Taking corruption out of planning
THE DOGS in the street have known about corruption in the planning process for decades but lengthy hearings by the Mahon tribunal and the bursting of a property bubble were required to bring about remedial action. Minister for the Environment Phil Hogan is due today to provide details of what reforms are proposed but, on the basis of indications, legislative change may fall short of what is required.
The abolition of section 140 of the Local Government Act 2001 will remove the power that allows councillors to direct officials and planners to take certain decisions in relation to the rezoning of land and the granting of planning permissions. The abuse of this provision by corrupt councillors during the Celtic Tiger years has left a legacy of inappropriate urban developments, ghost estates, and a rash of one-off housing.
Corruption and abuse within the planning process was not, however, confined to local councillors. TDs and ministers were also involved, as were council officials and planners. Apart from the straightforward bribery of individuals, there was pressure from government on local authorities to do what developers demanded to raise necessary cash. A 2010 study by NUI Maynooth concluded that while greed, speculation and excessive lending formed the basis for the property crash, it could not have happened without rezoning and planning permissions. Government tax breaks in the Upper Shannon Region caused a 50 per cent increase in the vacant housing stock there while local councillors rezoned land for a further 50,000 homes.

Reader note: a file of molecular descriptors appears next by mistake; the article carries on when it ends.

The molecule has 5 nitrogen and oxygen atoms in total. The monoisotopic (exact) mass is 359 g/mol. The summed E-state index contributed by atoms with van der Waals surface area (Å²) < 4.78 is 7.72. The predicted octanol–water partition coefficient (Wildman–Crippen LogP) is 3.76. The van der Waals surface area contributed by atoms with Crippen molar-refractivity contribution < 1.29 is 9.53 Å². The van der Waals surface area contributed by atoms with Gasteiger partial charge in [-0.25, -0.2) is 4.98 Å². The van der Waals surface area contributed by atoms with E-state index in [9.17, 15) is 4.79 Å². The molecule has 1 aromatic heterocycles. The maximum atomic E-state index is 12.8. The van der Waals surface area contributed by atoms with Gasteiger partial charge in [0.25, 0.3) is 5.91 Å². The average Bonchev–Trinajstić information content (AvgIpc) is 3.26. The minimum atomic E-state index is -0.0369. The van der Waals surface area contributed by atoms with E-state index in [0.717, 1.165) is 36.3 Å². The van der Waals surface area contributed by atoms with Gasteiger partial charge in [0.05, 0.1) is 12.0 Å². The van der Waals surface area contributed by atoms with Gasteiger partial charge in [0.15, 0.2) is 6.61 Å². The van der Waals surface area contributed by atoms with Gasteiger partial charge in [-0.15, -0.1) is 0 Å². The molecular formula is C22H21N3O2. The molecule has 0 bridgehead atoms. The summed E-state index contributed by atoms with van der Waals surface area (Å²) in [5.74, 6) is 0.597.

Rezoning flood plains for housing was just one of the dreadful practices of those years. Voting by councillors, however, involved a public process, while the bribery of more senior politicians, planners and developers took place behind closed doors. Having witnessed the effective breakdown and corruption of the planning process in those years, it would be wrong for the Government to confine its reforms to a sticking plaster for the activities of councillors. Weaknesses within the planning system run far deeper, requiring invasive surgery.
Local government structures and the planning process are antiquated and unfit for purpose. Before he left office, former minister for the environment John Gormley commissioned a number of reports on possible ways forward. Apart from amalgamating city and county councils; reducing the status of urban councils and cutting numbers in order to save money, proposals were made for more rigorous and robust planning procedures. These are separate but equally important issues and should be dealt with by individual pieces of legislation. If they are taken together, there is a danger both may suffer from inadequate attention.
Mr Hogan has an opportunity to deliver the kind of transformative change that has been talked about for years. Cleaning up local government will be difficult. Greater transparency and accountability in decision-taking will be key requirements. New funding mechanisms and administrative structures should, however, ease the process.